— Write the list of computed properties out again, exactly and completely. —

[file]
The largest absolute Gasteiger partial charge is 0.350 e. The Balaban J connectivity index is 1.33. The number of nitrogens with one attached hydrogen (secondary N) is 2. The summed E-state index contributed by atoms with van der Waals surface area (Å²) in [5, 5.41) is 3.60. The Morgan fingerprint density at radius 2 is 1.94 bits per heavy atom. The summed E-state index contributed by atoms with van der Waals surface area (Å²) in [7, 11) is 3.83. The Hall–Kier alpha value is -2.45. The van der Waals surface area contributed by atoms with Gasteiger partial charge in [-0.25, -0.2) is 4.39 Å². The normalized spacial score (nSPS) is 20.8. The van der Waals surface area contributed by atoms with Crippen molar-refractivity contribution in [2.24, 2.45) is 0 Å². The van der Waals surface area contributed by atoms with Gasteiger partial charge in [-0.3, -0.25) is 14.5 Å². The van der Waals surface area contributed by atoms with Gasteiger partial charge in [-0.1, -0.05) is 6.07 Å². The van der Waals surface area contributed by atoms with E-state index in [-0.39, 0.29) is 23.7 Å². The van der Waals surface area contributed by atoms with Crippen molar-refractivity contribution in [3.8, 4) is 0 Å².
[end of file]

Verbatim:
The largest absolute Gasteiger partial charge is 0.350 e. The Balaban J connectivity index is 1.33. The number of nitrogens with one attached hydrogen (secondary N) is 2. The summed E-state index contributed by atoms with van der Waals surface area (Å²) in [5, 5.41) is 3.60. The Morgan fingerprint density at radius 2 is 1.94 bits per heavy atom. The summed E-state index contributed by atoms with van der Waals surface area (Å²) in [7, 11) is 3.83. The Hall–Kier alpha value is -2.45. The van der Waals surface area contributed by atoms with Gasteiger partial charge in [-0.25, -0.2) is 4.39 Å². The normalized spacial score (nSPS) is 20.8. The van der Waals surface area contributed by atoms with Crippen molar-refractivity contribution in [2.24, 2.45) is 0 Å². The van der Waals surface area contributed by atoms with Gasteiger partial charge in [-0.3, -0.25) is 14.5 Å². The van der Waals surface area contributed by atoms with Gasteiger partial charge in [-0.1, -0.05) is 6.07 Å². The van der Waals surface area contributed by atoms with E-state index in [-0.39, 0.29) is 23.7 Å². The van der Waals surface area contributed by atoms with Crippen molar-refractivity contribution in [3.8, 4) is 0 Å².